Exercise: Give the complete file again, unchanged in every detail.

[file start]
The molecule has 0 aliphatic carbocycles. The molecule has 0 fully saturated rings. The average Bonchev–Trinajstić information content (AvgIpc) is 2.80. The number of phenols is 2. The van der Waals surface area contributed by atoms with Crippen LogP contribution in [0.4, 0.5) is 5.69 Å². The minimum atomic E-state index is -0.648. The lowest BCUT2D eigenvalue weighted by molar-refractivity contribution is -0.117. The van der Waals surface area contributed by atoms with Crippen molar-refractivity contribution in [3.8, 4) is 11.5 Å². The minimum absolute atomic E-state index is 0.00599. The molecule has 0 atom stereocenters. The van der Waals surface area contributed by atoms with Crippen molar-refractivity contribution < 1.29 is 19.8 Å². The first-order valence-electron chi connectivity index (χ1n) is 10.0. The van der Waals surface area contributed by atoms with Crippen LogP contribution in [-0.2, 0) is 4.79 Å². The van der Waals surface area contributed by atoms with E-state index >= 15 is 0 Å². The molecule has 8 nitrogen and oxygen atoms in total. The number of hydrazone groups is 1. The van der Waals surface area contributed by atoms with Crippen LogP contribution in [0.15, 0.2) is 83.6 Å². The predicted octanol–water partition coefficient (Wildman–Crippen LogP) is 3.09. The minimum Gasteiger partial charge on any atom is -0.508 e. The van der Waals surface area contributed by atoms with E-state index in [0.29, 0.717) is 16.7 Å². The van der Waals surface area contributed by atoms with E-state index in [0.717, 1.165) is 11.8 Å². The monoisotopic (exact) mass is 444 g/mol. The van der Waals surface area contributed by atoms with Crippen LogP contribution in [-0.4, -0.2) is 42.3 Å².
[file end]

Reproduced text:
The molecule has 0 aliphatic carbocycles. The molecule has 0 fully saturated rings. The average Bonchev–Trinajstić information content (AvgIpc) is 2.80. The number of phenols is 2. The van der Waals surface area contributed by atoms with Crippen LogP contribution in [0.4, 0.5) is 5.69 Å². The minimum atomic E-state index is -0.648. The lowest BCUT2D eigenvalue weighted by molar-refractivity contribution is -0.117. The van der Waals surface area contributed by atoms with Crippen molar-refractivity contribution in [3.8, 4) is 11.5 Å². The minimum absolute atomic E-state index is 0.00599. The molecule has 0 atom stereocenters. The van der Waals surface area contributed by atoms with Crippen molar-refractivity contribution < 1.29 is 19.8 Å². The first-order valence-electron chi connectivity index (χ1n) is 10.0. The van der Waals surface area contributed by atoms with Crippen LogP contribution in [-0.2, 0) is 4.79 Å². The van der Waals surface area contributed by atoms with E-state index >= 15 is 0 Å². The molecule has 8 nitrogen and oxygen atoms in total. The number of hydrazone groups is 1. The van der Waals surface area contributed by atoms with Crippen LogP contribution in [0.15, 0.2) is 83.6 Å². The predicted octanol–water partition coefficient (Wildman–Crippen LogP) is 3.09. The minimum Gasteiger partial charge on any atom is -0.508 e. The van der Waals surface area contributed by atoms with E-state index in [0.29, 0.717) is 16.7 Å². The van der Waals surface area contributed by atoms with E-state index in [0.717, 1.165) is 11.8 Å². The monoisotopic (exact) mass is 444 g/mol. The van der Waals surface area contributed by atoms with Crippen LogP contribution in [-0.4, -0.2) is 42.3 Å².